The Yiddish Policemen’s Union

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I’m bad at challenges. I joined several book challenges at the beginning of the year, and then have been very, very lax in keeping up with them. There are all kinds of food events that I’d like to participate in, but about the only one that I can routinely keep up with is Weekend Herb Blogging, but there are only 3 more days of school left. So, starting officially Monday, I will be a blogging fool. I will post daily, join food events, and even post some of my reading challenges. Heck, I might even post twice a day. You will become sick of me, I promise. Oh wait…Monday is a holiday. Well…okay…starting Tuesday. No, wait, I have no plans for Memorial Day, so, back to starting Monday! Can you tell I’m dawdling? I’m procrastinating, because I believe if you can’t say something nice about something, don’t say anything at all (I really don’t believe that, I talk bad about people and things all the time), but I’m about to write a review of a book that I didn’t like. It pains me. It really does. I’ve read another book by this author, The Amazing Adventures of Kavalier & Clay, which I loved. But I can’t put it off forever, so without further ado, my review of The Yiddish Policemen’s Union by Michael Chabon for the Notable Books Challenge.

I am sad to say that I did not enjoy reading this book. The setting of Sitka, Alaska, populated with Jews who have been granted a temporary safe have after the Holocaust, is interesting. The writing is excellent, with some memorable lines, but the book is peppered with yiddish words and expressions. Liberally peppered. So much so, that I feel that half the time I didn’t know what was going on. About a quarter of the way through the book, I checked the back for a glossary. Don’t laugh, I remember struggling through A Clockwork Orange, taking notes on what words might possibly mean, only to turn the final page of the story and find a glossary! There is no glossary in the back of this book, however. In addition to the Yiddish words, the characters have unusual names (or at least for me), like Mendel Shpilman, Ester-Malke, and Berko Shemets. These names just do not stick in my head. It was so bad, that at the end of the book, when the murderer was revealed, I thought “who?” Now, to be fair, I read this a little bit each night, after a long, tiring day at work. Maybe if I had read it over the summer, with less distractions and more time to read in one sitting, I might have felt differently. If this sounds intriguing to you, give it a try, the writing is certainly good, but if you are wanting a light read, you might want to chose a different book.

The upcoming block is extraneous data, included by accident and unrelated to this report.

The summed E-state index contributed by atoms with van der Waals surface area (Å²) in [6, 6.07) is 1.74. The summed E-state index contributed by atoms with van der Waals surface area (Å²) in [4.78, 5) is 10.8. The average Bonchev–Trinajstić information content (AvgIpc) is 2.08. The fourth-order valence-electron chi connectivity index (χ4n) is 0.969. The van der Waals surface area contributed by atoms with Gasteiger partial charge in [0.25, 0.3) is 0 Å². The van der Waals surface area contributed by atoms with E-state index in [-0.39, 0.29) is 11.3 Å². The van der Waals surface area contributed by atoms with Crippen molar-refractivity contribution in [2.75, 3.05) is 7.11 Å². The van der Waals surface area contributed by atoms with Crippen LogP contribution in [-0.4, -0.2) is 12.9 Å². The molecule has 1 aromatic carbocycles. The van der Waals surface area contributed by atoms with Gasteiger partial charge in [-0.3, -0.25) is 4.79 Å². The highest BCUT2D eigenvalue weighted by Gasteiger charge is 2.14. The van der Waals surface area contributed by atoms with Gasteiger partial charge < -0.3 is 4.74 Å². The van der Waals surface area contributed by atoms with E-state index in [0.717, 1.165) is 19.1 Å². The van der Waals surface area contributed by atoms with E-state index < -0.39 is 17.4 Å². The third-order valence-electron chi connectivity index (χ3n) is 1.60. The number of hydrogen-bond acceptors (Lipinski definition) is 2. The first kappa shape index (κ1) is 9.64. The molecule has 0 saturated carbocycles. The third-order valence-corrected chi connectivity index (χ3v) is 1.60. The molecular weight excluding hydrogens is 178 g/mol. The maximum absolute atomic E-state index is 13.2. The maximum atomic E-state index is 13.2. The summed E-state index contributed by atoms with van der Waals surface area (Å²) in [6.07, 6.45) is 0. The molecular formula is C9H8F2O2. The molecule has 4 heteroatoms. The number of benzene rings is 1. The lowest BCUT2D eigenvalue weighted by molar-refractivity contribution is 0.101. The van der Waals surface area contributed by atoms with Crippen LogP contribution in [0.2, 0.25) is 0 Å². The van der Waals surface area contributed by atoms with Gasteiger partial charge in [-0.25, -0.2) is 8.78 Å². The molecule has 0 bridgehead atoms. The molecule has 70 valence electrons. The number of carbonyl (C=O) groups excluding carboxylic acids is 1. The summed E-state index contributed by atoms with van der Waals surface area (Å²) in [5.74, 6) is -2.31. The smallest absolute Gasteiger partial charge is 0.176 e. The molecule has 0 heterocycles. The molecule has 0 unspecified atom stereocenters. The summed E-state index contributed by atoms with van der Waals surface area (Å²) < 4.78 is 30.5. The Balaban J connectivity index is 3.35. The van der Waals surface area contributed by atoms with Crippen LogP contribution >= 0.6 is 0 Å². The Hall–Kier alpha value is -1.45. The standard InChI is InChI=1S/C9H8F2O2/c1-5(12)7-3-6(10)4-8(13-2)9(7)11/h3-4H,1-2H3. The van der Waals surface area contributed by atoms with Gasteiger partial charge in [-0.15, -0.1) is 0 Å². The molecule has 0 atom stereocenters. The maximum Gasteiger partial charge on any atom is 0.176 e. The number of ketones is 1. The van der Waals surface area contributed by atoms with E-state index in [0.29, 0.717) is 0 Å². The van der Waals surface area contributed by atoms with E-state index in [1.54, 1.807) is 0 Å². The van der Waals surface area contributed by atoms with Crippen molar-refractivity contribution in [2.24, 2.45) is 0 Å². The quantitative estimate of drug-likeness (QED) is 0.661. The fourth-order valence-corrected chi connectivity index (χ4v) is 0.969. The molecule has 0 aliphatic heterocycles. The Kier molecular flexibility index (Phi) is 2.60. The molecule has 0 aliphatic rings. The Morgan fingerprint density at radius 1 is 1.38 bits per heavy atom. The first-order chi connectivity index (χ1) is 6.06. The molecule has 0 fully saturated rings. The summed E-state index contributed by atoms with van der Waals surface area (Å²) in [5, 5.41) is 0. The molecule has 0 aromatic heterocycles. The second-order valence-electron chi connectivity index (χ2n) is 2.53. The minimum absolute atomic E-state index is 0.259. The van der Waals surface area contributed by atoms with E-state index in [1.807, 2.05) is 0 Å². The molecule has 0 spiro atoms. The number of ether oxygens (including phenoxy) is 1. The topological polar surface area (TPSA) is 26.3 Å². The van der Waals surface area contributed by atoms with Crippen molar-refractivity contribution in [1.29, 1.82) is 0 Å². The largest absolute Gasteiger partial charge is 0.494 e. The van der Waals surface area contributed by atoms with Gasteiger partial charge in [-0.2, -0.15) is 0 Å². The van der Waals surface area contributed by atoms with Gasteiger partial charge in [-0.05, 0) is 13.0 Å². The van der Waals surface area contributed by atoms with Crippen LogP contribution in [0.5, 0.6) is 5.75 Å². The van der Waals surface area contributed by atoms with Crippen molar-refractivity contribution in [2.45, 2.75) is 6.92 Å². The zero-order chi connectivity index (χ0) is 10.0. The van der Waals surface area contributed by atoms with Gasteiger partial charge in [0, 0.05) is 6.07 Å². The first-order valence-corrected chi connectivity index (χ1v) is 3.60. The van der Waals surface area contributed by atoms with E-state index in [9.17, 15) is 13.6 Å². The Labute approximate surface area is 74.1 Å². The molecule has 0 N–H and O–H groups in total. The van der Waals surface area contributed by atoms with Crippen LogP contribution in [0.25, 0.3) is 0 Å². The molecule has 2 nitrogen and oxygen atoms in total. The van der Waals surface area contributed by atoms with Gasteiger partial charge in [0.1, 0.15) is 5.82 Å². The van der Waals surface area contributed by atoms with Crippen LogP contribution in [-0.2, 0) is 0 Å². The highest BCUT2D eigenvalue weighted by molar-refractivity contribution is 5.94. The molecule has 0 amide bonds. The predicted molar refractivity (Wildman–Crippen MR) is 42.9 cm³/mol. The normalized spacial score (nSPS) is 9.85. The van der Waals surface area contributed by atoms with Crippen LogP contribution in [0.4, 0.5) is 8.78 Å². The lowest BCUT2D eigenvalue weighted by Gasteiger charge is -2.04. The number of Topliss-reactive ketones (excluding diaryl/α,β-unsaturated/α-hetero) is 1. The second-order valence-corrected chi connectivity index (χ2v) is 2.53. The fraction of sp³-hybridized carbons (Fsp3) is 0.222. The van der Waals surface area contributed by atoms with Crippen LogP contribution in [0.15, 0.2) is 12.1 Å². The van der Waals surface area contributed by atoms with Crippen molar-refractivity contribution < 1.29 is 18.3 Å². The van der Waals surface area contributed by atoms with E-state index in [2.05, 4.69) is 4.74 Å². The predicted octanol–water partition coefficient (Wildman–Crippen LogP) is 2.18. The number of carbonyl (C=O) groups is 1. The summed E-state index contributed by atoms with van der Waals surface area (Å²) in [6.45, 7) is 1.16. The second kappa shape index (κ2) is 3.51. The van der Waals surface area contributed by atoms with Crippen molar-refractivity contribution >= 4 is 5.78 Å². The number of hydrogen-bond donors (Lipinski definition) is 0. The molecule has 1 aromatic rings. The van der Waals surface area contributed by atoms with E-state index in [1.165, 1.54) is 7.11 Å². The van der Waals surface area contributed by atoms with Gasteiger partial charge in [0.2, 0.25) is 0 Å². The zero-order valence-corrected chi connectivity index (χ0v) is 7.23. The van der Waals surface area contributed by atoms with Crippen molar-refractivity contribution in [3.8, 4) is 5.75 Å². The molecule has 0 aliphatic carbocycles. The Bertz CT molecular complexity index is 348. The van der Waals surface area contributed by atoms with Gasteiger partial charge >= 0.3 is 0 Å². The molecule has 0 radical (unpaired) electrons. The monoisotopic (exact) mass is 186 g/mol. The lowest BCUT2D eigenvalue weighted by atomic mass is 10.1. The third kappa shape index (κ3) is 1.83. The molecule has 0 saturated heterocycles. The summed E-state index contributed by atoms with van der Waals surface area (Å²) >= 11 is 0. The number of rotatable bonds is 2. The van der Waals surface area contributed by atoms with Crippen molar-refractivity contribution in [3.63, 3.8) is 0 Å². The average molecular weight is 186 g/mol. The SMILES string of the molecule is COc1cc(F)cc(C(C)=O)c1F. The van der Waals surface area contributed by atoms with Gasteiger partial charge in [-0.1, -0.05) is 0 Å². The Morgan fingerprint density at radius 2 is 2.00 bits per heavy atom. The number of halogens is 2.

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  1. says

    I agree, names that are foreign to us , not a language we ever studied, and not that we grew up with, are really hard to remember. And if a book is stuffed with them, then “who did what again?” seems to be how it goes. In CT, there were lots of Jewish people, so we heard these names, accents, words, etc (my best childhood friend was Jewish, too). It did make me giggle when they’d be going to Lon Gisland to visit family. Hope your next book suits you better.

  2. says

    This actually sounds interesting to me because I adore the Yiddish language. I do not understand a word, I’m not Jewish but my husband’s family spoke Yiddish in the home so I would to read this.

    See it’s not so bad after all!

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